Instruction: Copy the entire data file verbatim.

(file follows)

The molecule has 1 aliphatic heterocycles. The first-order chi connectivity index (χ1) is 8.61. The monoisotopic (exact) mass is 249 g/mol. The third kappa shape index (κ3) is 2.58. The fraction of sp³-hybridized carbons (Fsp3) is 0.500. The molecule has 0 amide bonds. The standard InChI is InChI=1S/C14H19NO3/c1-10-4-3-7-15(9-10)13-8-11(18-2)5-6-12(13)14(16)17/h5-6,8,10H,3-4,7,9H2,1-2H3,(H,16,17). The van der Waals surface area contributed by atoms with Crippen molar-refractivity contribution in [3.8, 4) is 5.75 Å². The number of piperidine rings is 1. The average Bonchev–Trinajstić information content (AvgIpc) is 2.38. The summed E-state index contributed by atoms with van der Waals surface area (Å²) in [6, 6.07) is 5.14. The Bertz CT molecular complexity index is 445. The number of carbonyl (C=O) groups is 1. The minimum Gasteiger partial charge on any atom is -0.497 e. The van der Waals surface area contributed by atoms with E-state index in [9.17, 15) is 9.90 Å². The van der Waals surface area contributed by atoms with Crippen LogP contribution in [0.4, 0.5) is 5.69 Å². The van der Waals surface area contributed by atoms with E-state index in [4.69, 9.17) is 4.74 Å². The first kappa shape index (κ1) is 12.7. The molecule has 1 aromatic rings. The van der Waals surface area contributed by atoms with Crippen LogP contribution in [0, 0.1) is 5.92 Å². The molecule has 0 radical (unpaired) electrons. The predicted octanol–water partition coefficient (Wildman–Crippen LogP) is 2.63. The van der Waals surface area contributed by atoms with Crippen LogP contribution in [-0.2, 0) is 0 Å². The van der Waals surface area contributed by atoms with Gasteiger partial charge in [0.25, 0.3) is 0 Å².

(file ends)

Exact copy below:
The molecule has 1 aliphatic heterocycles. The first-order chi connectivity index (χ1) is 8.61. The monoisotopic (exact) mass is 249 g/mol. The third kappa shape index (κ3) is 2.58. The fraction of sp³-hybridized carbons (Fsp3) is 0.500. The molecule has 0 amide bonds. The standard InChI is InChI=1S/C14H19NO3/c1-10-4-3-7-15(9-10)13-8-11(18-2)5-6-12(13)14(16)17/h5-6,8,10H,3-4,7,9H2,1-2H3,(H,16,17). The van der Waals surface area contributed by atoms with Crippen molar-refractivity contribution in [3.8, 4) is 5.75 Å². The number of piperidine rings is 1. The average Bonchev–Trinajstić information content (AvgIpc) is 2.38. The summed E-state index contributed by atoms with van der Waals surface area (Å²) in [6, 6.07) is 5.14. The Bertz CT molecular complexity index is 445. The number of carbonyl (C=O) groups is 1. The minimum Gasteiger partial charge on any atom is -0.497 e. The van der Waals surface area contributed by atoms with E-state index in [9.17, 15) is 9.90 Å². The van der Waals surface area contributed by atoms with Crippen LogP contribution in [0.4, 0.5) is 5.69 Å². The van der Waals surface area contributed by atoms with E-state index in [4.69, 9.17) is 4.74 Å². The first kappa shape index (κ1) is 12.7. The molecule has 1 aromatic rings. The van der Waals surface area contributed by atoms with Crippen LogP contribution in [0, 0.1) is 5.92 Å². The molecule has 0 radical (unpaired) electrons. The predicted octanol–water partition coefficient (Wildman–Crippen LogP) is 2.63. The van der Waals surface area contributed by atoms with Crippen LogP contribution in [-0.2, 0) is 0 Å². The van der Waals surface area contributed by atoms with Gasteiger partial charge in [0.25, 0.3) is 0 Å².